San Carlos School District to Issue Ballot Measure for Bundled, Increased School Tax.

February 5, 2015


Re-Ante the School Tax.

Facing the upcoming expiration in June of Measure B, the $78/yer parcel tax for San Carlos schools that has been in place since 2009, the San Carlos School District Board of Trustees has voted unanimously to put a new, bundled parcel tax on the ballot this Spring which will not only extend the timeline of both Measure B and Measure A funding, but will also increase the overall school tax that is levied per household.

In what will be a mail-only ballot, the school district will ask San Carlos homeowners to approve an extension of Measure B and increase that tax by 74%, or an additional $58 per year.  This revised tax will then be bundled with the  Measure A tax, the $110/year tax that was passed in 2011 and is set to expire in May of 2019.  The net result would be a combined new annual school tax of $246/year, which would then run through 2021.

According to this article in the Daily Journal, the District is optimistic that this revised tax will be embraced by the San Carlos community. Past history has shown that mail-only ballots of this sort tend to pass more often than not. The measure will require a full 2/3 majority to pass, and seniors will have the ability to opt out of paying the tax.  The funds will be prioritized “to attract and retain top-level educators, and implement curriculum that is focused on 21st century teaching methods”, according to the article.

If the tax initiative fails, it will cost the District over $720,000 in lost tax revenue, so a lot is on the line for the District.

What Do You Think?

Time for another White Oaks Blog poll — what do you think about the proposed school tax?  Will you vote in favor of it, or against it?  Feel free to cast your vote below. If you have more to say about it, make your opinion known in the comment section at the bottom of the post.

Sorry, there are no polls available at the moment.

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  1. Sandra C. on February 5, 2015 at 9:25 pm

    I am not an anti-tax type of person. I’ve voted in favor of extending or increasing school taxes every time it’s come up, even though I don’t have kids. I value good schools. But ANOTHER increase is pretty hard to swallow.

  2. Scott G on February 6, 2015 at 12:00 am

    Before deciding I would really like to understand the need for the increase. Is it for teacher salaries? More and updated classroom materials? More information is needed.

  3. Melanie on February 9, 2015 at 4:29 am

    Of course, the School Board would prefer to hide behind a rock and use the mail-in ballot process, instead of presenting this in a general election ballot and face a large number of taxpayers. It’s this kind of attitude that infuriates me. It’s rather hideous for lack of a better word. These kinds of parcel tax measures/bond measures tend to be self repeating and just passes the buck down the line, with zero conscience. A line by line explanation is needed on where this money is to be spent is needed.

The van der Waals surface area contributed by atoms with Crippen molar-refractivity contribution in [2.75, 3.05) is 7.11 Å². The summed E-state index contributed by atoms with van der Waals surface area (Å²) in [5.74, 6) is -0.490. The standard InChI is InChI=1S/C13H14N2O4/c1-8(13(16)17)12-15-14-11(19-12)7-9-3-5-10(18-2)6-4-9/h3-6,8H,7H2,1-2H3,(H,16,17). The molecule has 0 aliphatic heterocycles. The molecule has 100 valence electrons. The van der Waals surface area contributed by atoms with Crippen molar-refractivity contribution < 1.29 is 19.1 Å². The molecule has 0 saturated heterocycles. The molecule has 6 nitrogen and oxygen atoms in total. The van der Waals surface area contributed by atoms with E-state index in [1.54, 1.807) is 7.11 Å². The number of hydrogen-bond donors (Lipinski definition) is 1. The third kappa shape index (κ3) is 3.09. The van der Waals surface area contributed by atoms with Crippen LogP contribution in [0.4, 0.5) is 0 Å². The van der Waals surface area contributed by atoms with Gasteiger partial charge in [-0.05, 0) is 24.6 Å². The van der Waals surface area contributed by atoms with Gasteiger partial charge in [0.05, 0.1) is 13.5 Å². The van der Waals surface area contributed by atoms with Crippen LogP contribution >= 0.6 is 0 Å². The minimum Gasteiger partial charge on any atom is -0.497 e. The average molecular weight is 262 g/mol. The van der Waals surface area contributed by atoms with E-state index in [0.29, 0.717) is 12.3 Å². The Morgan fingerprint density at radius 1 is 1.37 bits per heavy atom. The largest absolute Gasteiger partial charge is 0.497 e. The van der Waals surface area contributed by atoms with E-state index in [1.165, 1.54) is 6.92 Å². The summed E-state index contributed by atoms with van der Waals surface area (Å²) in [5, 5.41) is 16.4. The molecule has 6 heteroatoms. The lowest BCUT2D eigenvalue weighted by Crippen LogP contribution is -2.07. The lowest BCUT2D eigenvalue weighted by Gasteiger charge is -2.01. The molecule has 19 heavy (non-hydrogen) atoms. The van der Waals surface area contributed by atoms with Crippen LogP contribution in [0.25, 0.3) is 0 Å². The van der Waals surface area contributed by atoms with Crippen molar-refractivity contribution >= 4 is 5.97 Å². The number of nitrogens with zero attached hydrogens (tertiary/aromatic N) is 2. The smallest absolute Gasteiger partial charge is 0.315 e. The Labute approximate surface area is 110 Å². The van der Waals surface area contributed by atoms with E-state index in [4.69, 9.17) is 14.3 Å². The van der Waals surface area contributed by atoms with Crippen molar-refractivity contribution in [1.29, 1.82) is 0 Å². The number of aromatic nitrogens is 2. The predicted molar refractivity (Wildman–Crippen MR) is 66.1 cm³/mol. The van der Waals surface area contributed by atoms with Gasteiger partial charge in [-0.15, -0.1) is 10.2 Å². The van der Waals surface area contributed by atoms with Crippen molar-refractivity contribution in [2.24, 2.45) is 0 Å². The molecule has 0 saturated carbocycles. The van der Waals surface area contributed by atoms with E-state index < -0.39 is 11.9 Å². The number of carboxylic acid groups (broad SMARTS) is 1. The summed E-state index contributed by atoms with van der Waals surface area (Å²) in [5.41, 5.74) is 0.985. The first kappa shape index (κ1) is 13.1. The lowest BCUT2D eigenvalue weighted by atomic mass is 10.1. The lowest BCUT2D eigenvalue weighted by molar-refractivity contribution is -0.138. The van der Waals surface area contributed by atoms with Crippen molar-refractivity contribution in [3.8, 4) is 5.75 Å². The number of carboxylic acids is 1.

4. Michael on February 9, 2015 at 4:46 pm

    After the first tax passed the district should have spent the time to determine what needed to be done to solve the budget issues. instead they spend freely as if it is part of the long term budget and start their strategy to renew it when it expires. I blame the voters for giving them this idea that it will be perpetual part of the budget. But that is the attitude that was behind the bridge loan and it is behind this too: a sense of entitlement and lack of respect for the taxpayers. They are not acting as proper stewards of the taxpayers’ money.

  5. James on February 9, 2015 at 6:12 pm

    The reason these parcel taxes are self-repeating is because the state underfunding of San Carlos schools is self-repeating. It’s easy to say the school just needs to do a better job budgeting, but that glosses over the very challenging economic realities of public schools in San Carlos. If the state doesn’t give SCUSD enough $ to run its programs, then either local funding needs to help out or programs need to be cut. It’s easy to sit on the sidelines and assume programs can be cut because a ton of waste goes on in our schools, but that’s not the reality many of us see on a daily basis in our schools. Many, many, many community members not only give generously to the schools beyond their taxes, but also work tirelessly to volunteer in classrooms and stretch our dollars as far as possible.

    Some are asking what the money will be used for; the district has put together a good FAQ explaining some of the background and what the money is used for:

    But even if none of the above strikes a chord with you, there’s another excellent reason to support these parcel taxes. I’m not a realtor like Chuck — he would have the hard data. But it’s impossible to not anecdotally notice the role young famillies are playing in pushing our property values higher and higher. There are a lot of reasons why San Carlos resonates with young families, but the quality of the public schools is one of the biggest. If these kinds of parcel taxes help our schools, which in turn helps drive the value of your home up even by a few thousand (which seems convservative), that sounds like a winning investment.

  6. Anonymous on February 12, 2015 at 3:32 pm

    If you look at the rest of the state there are some very high performing school districts that have never entertained the idea of a parcel tax. This is just an easy fix for a long term issue and that is lack of budgeting skills.

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